IN THE November 26 ISSUE

FROM THE 2011 Articles,
andMargaret Mendel,
andMysteryrat's Maze
SECTIONS

by Margaret Mendel


Some years ago on a field trip with other mystery writers I visited the Sing Sing Correctional Facility. I took the Metro North Train from Grand Central Station to Ossining where the facility is located.

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Apples

IN THE November 19 ISSUE

FROM THE 2011 Articles,
andContributors,
andFood Fun,
andMargaret Mendel
SECTIONS

by Margaret Mendel


In my mind fall is apple time. I grew up on a farm in Washington State and my most favorite thing to do in the fall was to sit in the old apple tree growing on the edge of our property when the apples came ripe. I would sit in a low-slung branch, bent like a welcoming arm and dream for hours about what I would do when I grew up. I looked into the branches overhead, listening to the gentle breeze rustling the leaves making them tickle the fat, red apples. Back then I believed anything was possible.

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Haunted

IN THE October 29 ISSUE

FROM THE 2011 Articles,
andMargaret Mendel,
andMysteryrat's Maze,
andTerrific Tales
SECTIONS

by Margaret Mendel



Most people picture houses when they think of something haunted. They see dark, old creaky, rotting wooden stairways, and locked rooms that groan and whisper in deserted houses overgrown with weeds and twisted vines crawling up the sides of the walls. These are the places people usually think are haunted. I used to believe that too, but not any more.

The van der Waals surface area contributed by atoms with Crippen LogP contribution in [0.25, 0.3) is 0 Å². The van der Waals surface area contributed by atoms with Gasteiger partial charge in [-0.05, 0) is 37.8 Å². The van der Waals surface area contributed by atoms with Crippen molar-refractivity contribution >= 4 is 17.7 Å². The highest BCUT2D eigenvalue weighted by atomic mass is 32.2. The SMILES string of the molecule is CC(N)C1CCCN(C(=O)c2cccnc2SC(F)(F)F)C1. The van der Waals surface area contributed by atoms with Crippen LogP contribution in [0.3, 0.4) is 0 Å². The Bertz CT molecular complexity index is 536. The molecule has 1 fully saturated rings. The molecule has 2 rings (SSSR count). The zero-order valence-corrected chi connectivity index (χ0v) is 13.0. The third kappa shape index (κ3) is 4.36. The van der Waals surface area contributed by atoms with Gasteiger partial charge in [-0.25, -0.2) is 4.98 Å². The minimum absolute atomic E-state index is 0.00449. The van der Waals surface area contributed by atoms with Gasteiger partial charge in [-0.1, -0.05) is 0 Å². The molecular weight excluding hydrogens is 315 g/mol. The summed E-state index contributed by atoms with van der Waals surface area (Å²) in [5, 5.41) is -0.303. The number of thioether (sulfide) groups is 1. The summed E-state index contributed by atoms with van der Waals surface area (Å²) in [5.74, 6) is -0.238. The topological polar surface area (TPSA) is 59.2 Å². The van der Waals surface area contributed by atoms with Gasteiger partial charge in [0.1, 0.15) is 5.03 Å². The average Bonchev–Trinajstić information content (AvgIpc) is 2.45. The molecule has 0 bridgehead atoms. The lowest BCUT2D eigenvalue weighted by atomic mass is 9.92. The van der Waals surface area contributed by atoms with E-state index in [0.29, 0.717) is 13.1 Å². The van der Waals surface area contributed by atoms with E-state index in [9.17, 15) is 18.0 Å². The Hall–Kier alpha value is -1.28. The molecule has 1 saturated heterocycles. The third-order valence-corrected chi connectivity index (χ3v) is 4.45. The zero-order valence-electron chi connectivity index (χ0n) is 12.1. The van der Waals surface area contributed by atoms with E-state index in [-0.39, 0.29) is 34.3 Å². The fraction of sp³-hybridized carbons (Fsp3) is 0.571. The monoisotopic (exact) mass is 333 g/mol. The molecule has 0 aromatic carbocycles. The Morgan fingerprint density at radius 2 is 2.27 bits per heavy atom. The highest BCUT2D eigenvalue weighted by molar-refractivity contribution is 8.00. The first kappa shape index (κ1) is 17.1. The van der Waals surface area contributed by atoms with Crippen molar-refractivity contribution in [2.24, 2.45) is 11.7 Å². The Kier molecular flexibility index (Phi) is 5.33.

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by Margaret Mendel


In the middle of the Bronx, situated on a triangular shaped spit of land named Poe Park, bordered by three busy streets, sits the last residence of Edgar Allan Poe. This month will mark the 162nd year since his death and yet this clapboard cottage still stands and is now under the custodial care of the Bronx Historical Society. In 1980 the cottage was placed on the National Register of Historical Places.

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by Margaret Mendel


Pumpkins frequently appear in literature, too, and here are just a few instances. There is of course, Cinderella and her grand pumpkin carriage. For many years Charles M. Schulz delighted us with his Peanuts cartoon strip and Linus’ belief in the Great Pumpkin. There is the pumpkin throwing Headless Horseman in Washington Irving’s The Legend of Sleepy Hallow. And most recently pumpkins have appeared in the Harry Potter books and movies where the students of Hogwart’s School of Witchcraft and Wizardry partake of a favorite beverage, pumpkin juice.

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What A Pig!

IN THE September 24 ISSUE

FROM THE 2011 Articles,
andContributors,
andFood Fun,
andMargaret Mendel,
andTravel
SECTIONS

by Margaret Mendel